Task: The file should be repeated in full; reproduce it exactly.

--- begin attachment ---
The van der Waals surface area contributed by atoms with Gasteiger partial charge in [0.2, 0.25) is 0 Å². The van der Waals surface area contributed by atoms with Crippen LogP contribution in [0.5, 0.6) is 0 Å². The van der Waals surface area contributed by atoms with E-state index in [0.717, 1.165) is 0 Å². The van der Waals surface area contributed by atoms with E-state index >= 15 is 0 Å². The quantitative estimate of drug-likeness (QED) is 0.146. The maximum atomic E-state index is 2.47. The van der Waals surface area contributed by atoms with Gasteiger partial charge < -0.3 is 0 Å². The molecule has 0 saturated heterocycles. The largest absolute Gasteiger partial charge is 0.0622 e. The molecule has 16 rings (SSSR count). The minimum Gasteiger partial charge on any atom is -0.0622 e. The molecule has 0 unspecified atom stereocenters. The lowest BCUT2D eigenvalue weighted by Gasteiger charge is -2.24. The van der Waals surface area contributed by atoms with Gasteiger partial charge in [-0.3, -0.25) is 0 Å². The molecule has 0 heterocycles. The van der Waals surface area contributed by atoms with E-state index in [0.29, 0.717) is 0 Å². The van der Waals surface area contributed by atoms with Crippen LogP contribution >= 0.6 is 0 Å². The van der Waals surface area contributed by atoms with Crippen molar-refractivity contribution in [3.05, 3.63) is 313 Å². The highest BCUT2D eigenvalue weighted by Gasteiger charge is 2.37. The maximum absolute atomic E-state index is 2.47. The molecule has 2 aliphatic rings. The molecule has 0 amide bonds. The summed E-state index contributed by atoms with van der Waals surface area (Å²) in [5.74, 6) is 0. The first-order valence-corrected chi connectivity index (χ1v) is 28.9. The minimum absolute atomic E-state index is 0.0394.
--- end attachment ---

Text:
The van der Waals surface area contributed by atoms with Gasteiger partial charge in [0.2, 0.25) is 0 Å². The van der Waals surface area contributed by atoms with Crippen LogP contribution in [0.5, 0.6) is 0 Å². The van der Waals surface area contributed by atoms with E-state index in [0.717, 1.165) is 0 Å². The van der Waals surface area contributed by atoms with E-state index >= 15 is 0 Å². The quantitative estimate of drug-likeness (QED) is 0.146. The maximum atomic E-state index is 2.47. The van der Waals surface area contributed by atoms with Gasteiger partial charge < -0.3 is 0 Å². The molecule has 0 saturated heterocycles. The largest absolute Gasteiger partial charge is 0.0622 e. The molecule has 16 rings (SSSR count). The minimum Gasteiger partial charge on any atom is -0.0622 e. The molecule has 0 unspecified atom stereocenters. The lowest BCUT2D eigenvalue weighted by Gasteiger charge is -2.24. The van der Waals surface area contributed by atoms with Gasteiger partial charge in [-0.3, -0.25) is 0 Å². The molecule has 0 heterocycles. The van der Waals surface area contributed by atoms with E-state index in [0.29, 0.717) is 0 Å². The van der Waals surface area contributed by atoms with Crippen LogP contribution >= 0.6 is 0 Å². The van der Waals surface area contributed by atoms with Crippen molar-refractivity contribution in [3.05, 3.63) is 313 Å². The highest BCUT2D eigenvalue weighted by Gasteiger charge is 2.37. The maximum absolute atomic E-state index is 2.47. The molecule has 2 aliphatic rings. The molecule has 0 amide bonds. The summed E-state index contributed by atoms with van der Waals surface area (Å²) in [5.74, 6) is 0. The first-order valence-corrected chi connectivity index (χ1v) is 28.9. The minimum absolute atomic E-state index is 0.0394.